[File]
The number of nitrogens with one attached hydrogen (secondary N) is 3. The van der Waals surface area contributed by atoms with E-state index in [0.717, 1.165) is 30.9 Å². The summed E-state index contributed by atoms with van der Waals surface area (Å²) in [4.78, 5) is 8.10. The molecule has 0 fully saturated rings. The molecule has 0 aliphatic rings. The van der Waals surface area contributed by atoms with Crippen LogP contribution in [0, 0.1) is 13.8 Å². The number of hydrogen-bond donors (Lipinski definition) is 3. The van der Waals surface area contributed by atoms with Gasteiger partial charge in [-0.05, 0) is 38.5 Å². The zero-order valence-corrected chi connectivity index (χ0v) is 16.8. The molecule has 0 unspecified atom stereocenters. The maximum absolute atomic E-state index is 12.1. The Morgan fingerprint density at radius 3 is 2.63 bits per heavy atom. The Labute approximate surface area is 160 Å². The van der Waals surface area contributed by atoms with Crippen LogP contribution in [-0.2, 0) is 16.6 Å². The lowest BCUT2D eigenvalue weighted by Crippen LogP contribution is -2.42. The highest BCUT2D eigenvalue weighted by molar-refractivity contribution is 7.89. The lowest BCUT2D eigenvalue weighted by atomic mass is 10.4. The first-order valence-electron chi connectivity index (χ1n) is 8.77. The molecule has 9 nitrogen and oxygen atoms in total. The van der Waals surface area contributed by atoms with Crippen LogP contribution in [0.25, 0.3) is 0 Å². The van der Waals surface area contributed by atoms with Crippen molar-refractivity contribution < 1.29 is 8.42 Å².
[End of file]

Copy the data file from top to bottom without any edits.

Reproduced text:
The number of nitrogens with one attached hydrogen (secondary N) is 3. The van der Waals surface area contributed by atoms with E-state index in [0.717, 1.165) is 30.9 Å². The summed E-state index contributed by atoms with van der Waals surface area (Å²) in [4.78, 5) is 8.10. The molecule has 0 fully saturated rings. The molecule has 0 aliphatic rings. The van der Waals surface area contributed by atoms with Crippen LogP contribution in [0, 0.1) is 13.8 Å². The number of hydrogen-bond donors (Lipinski definition) is 3. The van der Waals surface area contributed by atoms with Gasteiger partial charge in [-0.05, 0) is 38.5 Å². The zero-order valence-corrected chi connectivity index (χ0v) is 16.8. The molecule has 0 unspecified atom stereocenters. The maximum absolute atomic E-state index is 12.1. The Morgan fingerprint density at radius 3 is 2.63 bits per heavy atom. The Labute approximate surface area is 160 Å². The van der Waals surface area contributed by atoms with Crippen LogP contribution in [-0.2, 0) is 16.6 Å². The lowest BCUT2D eigenvalue weighted by Crippen LogP contribution is -2.42. The highest BCUT2D eigenvalue weighted by molar-refractivity contribution is 7.89. The lowest BCUT2D eigenvalue weighted by atomic mass is 10.4. The first-order valence-electron chi connectivity index (χ1n) is 8.77. The molecule has 9 nitrogen and oxygen atoms in total. The van der Waals surface area contributed by atoms with Crippen LogP contribution in [0.25, 0.3) is 0 Å². The van der Waals surface area contributed by atoms with Crippen molar-refractivity contribution < 1.29 is 8.42 Å².